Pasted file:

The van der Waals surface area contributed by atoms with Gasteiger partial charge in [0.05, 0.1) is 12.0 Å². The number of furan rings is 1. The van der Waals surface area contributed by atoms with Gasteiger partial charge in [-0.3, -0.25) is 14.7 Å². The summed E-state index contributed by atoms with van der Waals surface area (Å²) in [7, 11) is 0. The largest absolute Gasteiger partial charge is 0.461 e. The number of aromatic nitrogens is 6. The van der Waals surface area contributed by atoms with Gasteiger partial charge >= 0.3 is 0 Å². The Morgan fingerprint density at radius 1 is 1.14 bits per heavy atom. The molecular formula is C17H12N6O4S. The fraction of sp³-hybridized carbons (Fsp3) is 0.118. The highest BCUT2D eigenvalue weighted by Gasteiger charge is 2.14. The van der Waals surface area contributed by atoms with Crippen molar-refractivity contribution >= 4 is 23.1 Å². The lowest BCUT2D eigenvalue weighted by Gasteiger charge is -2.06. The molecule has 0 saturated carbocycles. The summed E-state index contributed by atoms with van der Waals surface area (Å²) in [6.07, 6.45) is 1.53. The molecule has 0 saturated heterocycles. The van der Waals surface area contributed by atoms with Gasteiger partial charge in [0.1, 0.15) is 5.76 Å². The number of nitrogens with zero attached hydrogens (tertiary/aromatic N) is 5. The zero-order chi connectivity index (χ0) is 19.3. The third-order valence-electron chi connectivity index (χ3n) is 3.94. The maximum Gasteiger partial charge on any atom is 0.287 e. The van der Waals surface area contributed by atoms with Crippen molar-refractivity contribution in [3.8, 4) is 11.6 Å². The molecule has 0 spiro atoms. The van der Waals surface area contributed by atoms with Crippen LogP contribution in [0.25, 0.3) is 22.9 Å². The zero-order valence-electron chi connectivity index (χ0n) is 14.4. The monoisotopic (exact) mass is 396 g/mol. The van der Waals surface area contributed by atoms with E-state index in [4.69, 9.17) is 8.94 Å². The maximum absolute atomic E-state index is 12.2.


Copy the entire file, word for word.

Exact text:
The van der Waals surface area contributed by atoms with Gasteiger partial charge in [0.05, 0.1) is 12.0 Å². The number of furan rings is 1. The van der Waals surface area contributed by atoms with Gasteiger partial charge in [-0.3, -0.25) is 14.7 Å². The summed E-state index contributed by atoms with van der Waals surface area (Å²) in [7, 11) is 0. The largest absolute Gasteiger partial charge is 0.461 e. The number of aromatic nitrogens is 6. The van der Waals surface area contributed by atoms with Gasteiger partial charge >= 0.3 is 0 Å². The Morgan fingerprint density at radius 1 is 1.14 bits per heavy atom. The molecular formula is C17H12N6O4S. The fraction of sp³-hybridized carbons (Fsp3) is 0.118. The highest BCUT2D eigenvalue weighted by Gasteiger charge is 2.14. The van der Waals surface area contributed by atoms with Crippen molar-refractivity contribution >= 4 is 23.1 Å². The lowest BCUT2D eigenvalue weighted by Gasteiger charge is -2.06. The molecule has 0 saturated carbocycles. The summed E-state index contributed by atoms with van der Waals surface area (Å²) in [6.07, 6.45) is 1.53. The molecule has 0 saturated heterocycles. The van der Waals surface area contributed by atoms with Gasteiger partial charge in [0.1, 0.15) is 5.76 Å². The number of nitrogens with zero attached hydrogens (tertiary/aromatic N) is 5. The zero-order chi connectivity index (χ0) is 19.3. The third-order valence-electron chi connectivity index (χ3n) is 3.94. The maximum Gasteiger partial charge on any atom is 0.287 e. The van der Waals surface area contributed by atoms with Crippen molar-refractivity contribution in [3.8, 4) is 11.6 Å². The molecule has 0 spiro atoms. The van der Waals surface area contributed by atoms with Crippen LogP contribution in [0.25, 0.3) is 22.9 Å². The zero-order valence-electron chi connectivity index (χ0n) is 14.4. The monoisotopic (exact) mass is 396 g/mol. The van der Waals surface area contributed by atoms with E-state index in [4.69, 9.17) is 8.94 Å². The maximum absolute atomic E-state index is 12.2.